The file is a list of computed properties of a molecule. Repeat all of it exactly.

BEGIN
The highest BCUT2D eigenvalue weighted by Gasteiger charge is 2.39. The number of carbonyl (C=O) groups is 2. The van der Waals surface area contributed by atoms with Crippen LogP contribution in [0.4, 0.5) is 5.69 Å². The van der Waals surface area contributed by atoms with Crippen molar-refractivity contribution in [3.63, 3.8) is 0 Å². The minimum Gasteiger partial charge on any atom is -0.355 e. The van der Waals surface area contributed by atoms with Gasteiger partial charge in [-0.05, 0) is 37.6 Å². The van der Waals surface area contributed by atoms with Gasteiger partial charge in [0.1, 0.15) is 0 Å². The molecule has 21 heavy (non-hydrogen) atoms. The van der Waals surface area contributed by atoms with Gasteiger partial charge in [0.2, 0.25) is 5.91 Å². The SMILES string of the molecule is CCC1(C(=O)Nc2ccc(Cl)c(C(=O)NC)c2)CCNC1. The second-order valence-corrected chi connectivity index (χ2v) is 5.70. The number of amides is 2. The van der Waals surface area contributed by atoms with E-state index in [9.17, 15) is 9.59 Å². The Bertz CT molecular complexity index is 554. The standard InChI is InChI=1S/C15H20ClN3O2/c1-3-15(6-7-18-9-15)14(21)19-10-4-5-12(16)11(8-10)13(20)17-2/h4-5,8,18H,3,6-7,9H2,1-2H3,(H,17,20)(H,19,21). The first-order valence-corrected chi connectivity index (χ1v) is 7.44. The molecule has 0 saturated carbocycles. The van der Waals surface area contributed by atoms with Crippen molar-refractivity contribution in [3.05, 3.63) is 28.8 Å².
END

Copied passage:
The highest BCUT2D eigenvalue weighted by Gasteiger charge is 2.39. The number of carbonyl (C=O) groups is 2. The van der Waals surface area contributed by atoms with Crippen LogP contribution in [0.4, 0.5) is 5.69 Å². The van der Waals surface area contributed by atoms with Crippen molar-refractivity contribution in [3.63, 3.8) is 0 Å². The minimum Gasteiger partial charge on any atom is -0.355 e. The van der Waals surface area contributed by atoms with Gasteiger partial charge in [-0.05, 0) is 37.6 Å². The van der Waals surface area contributed by atoms with Gasteiger partial charge in [0.1, 0.15) is 0 Å². The molecule has 21 heavy (non-hydrogen) atoms. The van der Waals surface area contributed by atoms with Gasteiger partial charge in [0.2, 0.25) is 5.91 Å². The SMILES string of the molecule is CCC1(C(=O)Nc2ccc(Cl)c(C(=O)NC)c2)CCNC1. The second-order valence-corrected chi connectivity index (χ2v) is 5.70. The number of amides is 2. The van der Waals surface area contributed by atoms with E-state index in [9.17, 15) is 9.59 Å². The Bertz CT molecular complexity index is 554. The standard InChI is InChI=1S/C15H20ClN3O2/c1-3-15(6-7-18-9-15)14(21)19-10-4-5-12(16)11(8-10)13(20)17-2/h4-5,8,18H,3,6-7,9H2,1-2H3,(H,17,20)(H,19,21). The first-order valence-corrected chi connectivity index (χ1v) is 7.44. The molecule has 0 saturated carbocycles. The van der Waals surface area contributed by atoms with Crippen molar-refractivity contribution in [3.05, 3.63) is 28.8 Å².